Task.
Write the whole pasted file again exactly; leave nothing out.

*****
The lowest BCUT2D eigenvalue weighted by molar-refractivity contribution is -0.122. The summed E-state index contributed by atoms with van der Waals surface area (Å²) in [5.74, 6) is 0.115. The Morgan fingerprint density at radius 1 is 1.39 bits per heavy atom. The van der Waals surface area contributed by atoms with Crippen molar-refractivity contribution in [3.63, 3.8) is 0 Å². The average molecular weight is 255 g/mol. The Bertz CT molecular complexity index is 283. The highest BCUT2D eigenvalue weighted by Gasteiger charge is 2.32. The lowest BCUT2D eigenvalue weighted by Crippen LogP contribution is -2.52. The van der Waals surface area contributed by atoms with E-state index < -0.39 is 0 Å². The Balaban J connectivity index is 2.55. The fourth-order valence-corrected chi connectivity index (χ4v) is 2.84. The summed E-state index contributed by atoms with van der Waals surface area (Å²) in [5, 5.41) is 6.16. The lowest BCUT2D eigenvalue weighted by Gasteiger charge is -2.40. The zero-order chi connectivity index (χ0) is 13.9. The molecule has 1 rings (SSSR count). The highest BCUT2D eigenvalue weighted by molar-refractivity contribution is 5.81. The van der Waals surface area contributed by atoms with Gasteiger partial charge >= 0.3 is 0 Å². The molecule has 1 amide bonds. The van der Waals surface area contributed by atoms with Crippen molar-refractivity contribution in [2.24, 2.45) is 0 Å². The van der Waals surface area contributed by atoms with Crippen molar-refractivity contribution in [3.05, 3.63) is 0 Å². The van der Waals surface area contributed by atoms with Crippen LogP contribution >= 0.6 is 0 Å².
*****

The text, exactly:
The lowest BCUT2D eigenvalue weighted by molar-refractivity contribution is -0.122. The summed E-state index contributed by atoms with van der Waals surface area (Å²) in [5.74, 6) is 0.115. The Morgan fingerprint density at radius 1 is 1.39 bits per heavy atom. The van der Waals surface area contributed by atoms with Crippen molar-refractivity contribution in [3.63, 3.8) is 0 Å². The average molecular weight is 255 g/mol. The Bertz CT molecular complexity index is 283. The highest BCUT2D eigenvalue weighted by Gasteiger charge is 2.32. The lowest BCUT2D eigenvalue weighted by Crippen LogP contribution is -2.52. The van der Waals surface area contributed by atoms with E-state index < -0.39 is 0 Å². The Balaban J connectivity index is 2.55. The fourth-order valence-corrected chi connectivity index (χ4v) is 2.84. The summed E-state index contributed by atoms with van der Waals surface area (Å²) in [5, 5.41) is 6.16. The lowest BCUT2D eigenvalue weighted by Gasteiger charge is -2.40. The zero-order chi connectivity index (χ0) is 13.9. The molecule has 1 rings (SSSR count). The highest BCUT2D eigenvalue weighted by molar-refractivity contribution is 5.81. The van der Waals surface area contributed by atoms with Gasteiger partial charge >= 0.3 is 0 Å². The molecule has 1 amide bonds. The van der Waals surface area contributed by atoms with Crippen molar-refractivity contribution in [2.24, 2.45) is 0 Å². The van der Waals surface area contributed by atoms with Crippen molar-refractivity contribution in [3.05, 3.63) is 0 Å². The van der Waals surface area contributed by atoms with Crippen LogP contribution >= 0.6 is 0 Å².